Jess French: The bug girl

PUBLISHED: 11:56 08 November 2016 | UPDATED: 12:02 08 November 2016

Jess French at Winterton beach with her dog Baxter

Jess French at Winterton beach with her dog Baxter

Archant 2016

Conservationist, children’s television presenter and now vet – it has been a busy few years for former Norwich schoolgirl Jess French

Jess French at Winterton beach with her dog BaxterJess French at Winterton beach with her dog Baxter

A committed vegetarian by the age of four, wildlife obsessed throughout her childhood and never happier than when digging around for bugs, it should be no surprise that Jess French remains so passionate about the natural world.

“It is fair to say I grew up completely, utterly mad about animals, almost to the point where I was probably considered weird at school. I always wanted to be a farmer or zookeeper,” she laughs. “When I was four and realised meat came from animals, I said, ‘That’s it, I am not eating it any more,’ and have been vegetarian ever since. I understood very early on that everything has a place in the ecosystem.”

Jess French presents Minibeast Adventures with Jess (C) Kindle Entertainment - Photographer: Kieron McCarronJess French presents Minibeast Adventures with Jess (C) Kindle Entertainment - Photographer: Kieron McCarron

In the past decade she has travelled all over the world working on conservation and educational projects, she has presented her own CBeebies TV show - Minibeast Adventure with Jess - written children’s wildlife books, achieved a degree in zoology and is just finishing a five-year degree course to become a vet. During the summer Jess returned to Norfolk, where she grew up, to start her first job as a qualified vet at the Anchorage Veterinary Hospital at Acle and, despite her vast experience, she admits to being nervous.

“Even though I have done hours in practice, there was always someone there over my shoulder. Now it is just me. I am so happy though because it is such a lovely vets.”

We meet on a sunny, autumnal day on Winterton beach where she is walking her new puppy, Baxter. It is, she says, one of her favourite places to be and now it is just a few miles from her new home - not that they have managed to move in yet.

“We wanted a project but we didn’t quite know how big a project it was. We realised it had a flea infestation and woodworm. I don’t like killing anything at all, and was wondering if there was any way I could get rid of the fleas without killing them, but even I realised enough was enough.”

So she and her partner Dan – a teacher at Stalham High School – moved in with her mum in Norwich while the work was being done, and she says it was quite a squeeze with their combined array of dogs and cats.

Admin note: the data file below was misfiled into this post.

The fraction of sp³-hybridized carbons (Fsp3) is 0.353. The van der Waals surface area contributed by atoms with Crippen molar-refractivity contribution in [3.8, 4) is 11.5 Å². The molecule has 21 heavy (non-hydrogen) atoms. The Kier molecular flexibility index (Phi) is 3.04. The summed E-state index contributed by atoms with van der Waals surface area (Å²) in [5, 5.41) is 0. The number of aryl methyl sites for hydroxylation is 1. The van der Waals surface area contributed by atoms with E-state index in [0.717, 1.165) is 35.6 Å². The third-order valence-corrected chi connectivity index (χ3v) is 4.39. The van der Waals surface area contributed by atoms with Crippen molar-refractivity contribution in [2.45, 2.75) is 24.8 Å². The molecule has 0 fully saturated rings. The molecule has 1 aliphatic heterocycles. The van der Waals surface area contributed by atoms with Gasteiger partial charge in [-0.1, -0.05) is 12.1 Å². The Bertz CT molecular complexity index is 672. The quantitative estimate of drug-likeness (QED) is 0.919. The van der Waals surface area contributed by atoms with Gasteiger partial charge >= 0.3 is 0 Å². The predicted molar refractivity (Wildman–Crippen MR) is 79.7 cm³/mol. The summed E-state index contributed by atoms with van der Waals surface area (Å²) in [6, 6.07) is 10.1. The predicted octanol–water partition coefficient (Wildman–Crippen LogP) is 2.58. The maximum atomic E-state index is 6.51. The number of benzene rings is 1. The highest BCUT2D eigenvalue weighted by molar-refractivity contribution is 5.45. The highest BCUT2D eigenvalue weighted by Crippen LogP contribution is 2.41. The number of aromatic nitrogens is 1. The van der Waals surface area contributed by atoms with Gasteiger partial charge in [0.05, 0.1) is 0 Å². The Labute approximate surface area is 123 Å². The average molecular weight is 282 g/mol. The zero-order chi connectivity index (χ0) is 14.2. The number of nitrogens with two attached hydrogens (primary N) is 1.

“Baxter was doing pretty well but he has definitely picked up bad habits from my mum’s dogs. It is like a madhouse! Norfolk is just such a great place to live, and since I have had Baxter I have been returning to places I loved going as a child to walk the dog. I worried I would get itchy feet and a yearning to travel, but yesterday, I was in Norwich and suddenly I had that happy, content feeling of being home.”

Jess, a former pupil of Cecil Gowing Infant School in the city and Norwich School, says that despite initially applying to study English literature at university, she couldn’t ignore the pull towards wildlife and conservation. She spent a gap year in South America, travelling and teaching English in Chile, and she says it was a complete culture shock, realising the lack of opportunity that most children had.

“I was suddenly confronted with the concept that there are kids who want to learn, who are bright, but are largely without ambition or hope. I came home and it took me a while to adjust.”

Her trip inspired her to get involved with the Jane Goodall’s Roots and Shoots project, in which university students teach workshops to primary school children about local and global environmental issues.

“The project really struck a chord with me, so I decided to set up my own while in my first year doing zoology at University College London and I was incredibly proud of what I achieved, getting fellow students to work with local schools, it wasn’t always easy to persuade them.”
Her efforts won her the Jane Goodall Global Youth Leadership Award. While at university she attended a lecture about wildlife programming, and exchanged details with the BBC cameraman presenting it in the hope of getting some career advice in the future. She stayed in contact and it led to small jobs as an animal handler on various shows, including BBC’s Live ‘n’ Deadly and Deadly Mission Madagascar, and Sky’s Micro Monsters.

“Then during my first year at veterinary school, he called and said CBeebies were looking specifically for a female presenter for a new show. I was already known at the BBC as the bug girl because I could get my hands on all sorts of insects from my father, an insect collector, and I wasn’t afraid to handle them, and after auditioning I got the job. It was a dream, doing what I loved most, running around outside, finding bugs, teaching kids about them. It’s strange, because in real life it feels as though kids are not outside, exploring the natural world as parents are afraid to let their kids outdoors to have adventures, yet the TV shows are the complete reverse. They are about having adventures, risk and daring – that’s why shows like Deadly 60 are so fantastic.

“I think if you are a kid who is wildlife obsessed it can be quite a lonely thing. But it shouldn’t be – it is not weird, it can be cool, and hopefully we are getting better at getting that message out there and there are more positive role models they can aspire to.”

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